The city’s most famous celebration of the cotton candy–resembling tree is the fantastic two-day Sakura Matsuri at Brooklyn Botanic Garden. But if you’ve attended this floral frenzy in the past, you know that it can get crowded. Prefer a calmer hanami (the Japanese tradition of appreciating the fleeting beauty of flowers)? We cherry-picked some alternative ways to take in the blossoms.
1. Go On an Uptown Cherry Blossom Walk
The name of the small Sakura Park in Morningside Heights means “cherry blossom,” and you’ll be dazzled by the masses of the showy, snowy blossoms here and nearby, gracing the approach to Grant’s Tomb. Continue to Cherry Walk in Riverside Park and the Columbia University campus, where you’ll glimpse more cherry and magnolia in bloom.
2. Eat, Drink, and Be Cherry
At the serene, bamboo-screened Cha-an Teahouse, relax with a pot of one of the dozens of teas on the menu while indulging in a Sakura Drop, an edible cherry blossom encapsulated inside clear vegan jelly and served with brown sugar syrup. 230 East 9th Street (between Second and Third Avenues), East Village
3. Indulge Your Sweet Tooth
It’s no surprise pastry chefs are seeking inspiration from the cherry blossom for their seasonal creations. Start at Chelsea’s Harbs with a slice of sakura mousse and Dainagon red bean cake; then walk south for a handheld sakura macaron at Patisserie Fouet on the outskirts of Union Square; and cap off your crawl in Williamsburg with a delicate sakura mochi from Patisserie Tomoko.
4. Picnic in Corona Park
The iconic Unisphere in Flushing Meadows isn’t the only reason to visit this site of the 1939 and 1964 World’s Fairs. Corona Park is chock-full of green space and attractions, from bike rentals to paddleboating and, in April, a flowering cherry tree grove that allows for ample strolling. Bring a picnic and plan to spend the day.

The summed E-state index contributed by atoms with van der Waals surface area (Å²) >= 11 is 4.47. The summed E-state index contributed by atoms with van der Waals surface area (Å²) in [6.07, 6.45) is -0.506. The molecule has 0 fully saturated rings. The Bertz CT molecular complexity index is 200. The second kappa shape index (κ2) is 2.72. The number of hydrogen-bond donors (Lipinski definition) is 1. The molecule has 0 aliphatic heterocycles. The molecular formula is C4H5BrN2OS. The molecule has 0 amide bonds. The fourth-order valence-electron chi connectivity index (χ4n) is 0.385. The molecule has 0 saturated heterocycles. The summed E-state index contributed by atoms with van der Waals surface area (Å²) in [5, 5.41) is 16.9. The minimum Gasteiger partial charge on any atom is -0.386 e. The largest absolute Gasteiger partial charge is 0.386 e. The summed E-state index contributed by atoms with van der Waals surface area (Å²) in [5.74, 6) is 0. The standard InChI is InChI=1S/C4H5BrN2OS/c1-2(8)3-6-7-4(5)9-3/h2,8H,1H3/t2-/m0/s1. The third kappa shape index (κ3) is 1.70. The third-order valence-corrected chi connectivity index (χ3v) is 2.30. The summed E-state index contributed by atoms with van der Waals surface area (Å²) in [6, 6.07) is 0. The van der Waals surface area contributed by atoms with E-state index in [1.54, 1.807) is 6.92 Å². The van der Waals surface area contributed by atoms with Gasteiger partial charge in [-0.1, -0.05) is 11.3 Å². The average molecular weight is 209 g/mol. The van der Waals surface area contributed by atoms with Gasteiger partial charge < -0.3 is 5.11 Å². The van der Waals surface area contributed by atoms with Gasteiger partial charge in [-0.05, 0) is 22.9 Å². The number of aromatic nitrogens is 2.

5. Stroll in Central Park
As you might expect, the city’s biggest park shows some floral swag worthy of its status. The first trees to blossom, in mid-to-late April, are the Yoshino; catch them at the east side of the Reservoir, the Lilac Walk (northeast of Sheep Meadow), and the southeast edge of the Great Lawn. The Kwanzan cherries bloom in early May; look for their distinctive double-petal pink flowers on the west side of the Reservoir in the East Green, behind the Metropolitan Museum of Art and across the East Drive from the Loeb Boathouse.
6. Take a Stem Class
If you’ve ever been curious about ikebana, the floral designers behind Ferox Studio have you covered on Saturday, May 4. The team will teach you the art behind traditional flower arranging with a special class at Prospect Heights’s Cook Space, celebrating the minimalist beauty of natural materials found during spring’s peak. 603 Bergen Street, Prospect Heights
7. Brighten Up a Rainy Day
Too wet out to see the blossoms in person? Revel in the delicate beauty of young blooms in Chelsea’s Sato Sakura Gallery. Marking the beginning of spring, its current exhibition—“Bold Lines and Delicate Features”—highlights Japanese portraiture and contemporary nihonga painting techniques. Landscapes of lush trees are showcased alongside bijin-ga (beautiful women in Japanese art), which might make you feel like you’re deep in the heart of Sakura Matsui. 501 West 20th Street (between Tenth and Eleventh Avenues), Chelsea
8. Imbibe Your Blossoms
After a day of flowers and more, why not put a cherry on top with a theme-appropriate cocktail or snack? At Bar Goto, a sleek yet cozy izakaya known for its craft cocktails and Japanese comfort food, you can order a Sakura martini, made with sake, gin, maraschino, and, yes, fresh cherry blossoms. 245 Eldridge Street (between Stanton and East Houston Streets), Lower East Side